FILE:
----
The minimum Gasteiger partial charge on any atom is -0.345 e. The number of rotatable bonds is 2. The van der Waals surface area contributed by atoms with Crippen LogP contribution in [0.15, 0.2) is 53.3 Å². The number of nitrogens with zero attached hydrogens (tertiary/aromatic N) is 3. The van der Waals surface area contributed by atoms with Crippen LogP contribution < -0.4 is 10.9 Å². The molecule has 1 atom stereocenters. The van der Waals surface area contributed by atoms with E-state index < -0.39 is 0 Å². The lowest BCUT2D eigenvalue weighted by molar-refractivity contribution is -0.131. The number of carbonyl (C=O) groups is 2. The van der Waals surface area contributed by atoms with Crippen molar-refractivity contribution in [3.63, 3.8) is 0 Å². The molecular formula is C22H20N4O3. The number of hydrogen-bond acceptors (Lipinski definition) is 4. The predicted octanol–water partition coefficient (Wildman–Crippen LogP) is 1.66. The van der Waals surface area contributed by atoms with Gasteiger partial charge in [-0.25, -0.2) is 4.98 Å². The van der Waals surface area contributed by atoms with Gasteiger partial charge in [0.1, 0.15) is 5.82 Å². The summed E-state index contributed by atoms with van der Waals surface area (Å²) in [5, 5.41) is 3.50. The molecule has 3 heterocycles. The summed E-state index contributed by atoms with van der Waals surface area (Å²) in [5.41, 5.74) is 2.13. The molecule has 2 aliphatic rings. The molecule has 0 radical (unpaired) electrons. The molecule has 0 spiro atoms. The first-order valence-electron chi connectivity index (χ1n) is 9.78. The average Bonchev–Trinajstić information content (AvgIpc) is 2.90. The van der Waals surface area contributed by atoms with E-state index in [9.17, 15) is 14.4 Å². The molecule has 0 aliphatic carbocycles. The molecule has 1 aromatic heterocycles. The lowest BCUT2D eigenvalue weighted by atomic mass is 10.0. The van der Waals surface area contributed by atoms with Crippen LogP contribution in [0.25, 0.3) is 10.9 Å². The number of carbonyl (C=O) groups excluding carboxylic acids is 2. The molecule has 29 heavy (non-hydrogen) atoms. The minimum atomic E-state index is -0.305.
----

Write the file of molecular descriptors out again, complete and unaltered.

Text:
The minimum Gasteiger partial charge on any atom is -0.345 e. The number of rotatable bonds is 2. The van der Waals surface area contributed by atoms with Crippen LogP contribution in [0.15, 0.2) is 53.3 Å². The number of nitrogens with zero attached hydrogens (tertiary/aromatic N) is 3. The van der Waals surface area contributed by atoms with Crippen LogP contribution < -0.4 is 10.9 Å². The molecule has 1 atom stereocenters. The van der Waals surface area contributed by atoms with E-state index < -0.39 is 0 Å². The lowest BCUT2D eigenvalue weighted by molar-refractivity contribution is -0.131. The number of carbonyl (C=O) groups is 2. The van der Waals surface area contributed by atoms with Crippen molar-refractivity contribution in [3.63, 3.8) is 0 Å². The molecular formula is C22H20N4O3. The number of hydrogen-bond acceptors (Lipinski definition) is 4. The predicted octanol–water partition coefficient (Wildman–Crippen LogP) is 1.66. The van der Waals surface area contributed by atoms with Gasteiger partial charge in [-0.25, -0.2) is 4.98 Å². The van der Waals surface area contributed by atoms with Gasteiger partial charge in [0.1, 0.15) is 5.82 Å². The summed E-state index contributed by atoms with van der Waals surface area (Å²) in [5, 5.41) is 3.50. The molecule has 3 heterocycles. The summed E-state index contributed by atoms with van der Waals surface area (Å²) in [5.41, 5.74) is 2.13. The molecule has 2 aliphatic rings. The molecule has 0 radical (unpaired) electrons. The molecule has 0 spiro atoms. The first-order valence-electron chi connectivity index (χ1n) is 9.78. The average Bonchev–Trinajstić information content (AvgIpc) is 2.90. The van der Waals surface area contributed by atoms with E-state index in [9.17, 15) is 14.4 Å². The molecule has 0 aliphatic carbocycles. The molecule has 1 aromatic heterocycles. The lowest BCUT2D eigenvalue weighted by atomic mass is 10.0. The van der Waals surface area contributed by atoms with Crippen LogP contribution in [0.25, 0.3) is 10.9 Å². The number of carbonyl (C=O) groups excluding carboxylic acids is 2. The molecule has 29 heavy (non-hydrogen) atoms. The minimum atomic E-state index is -0.305.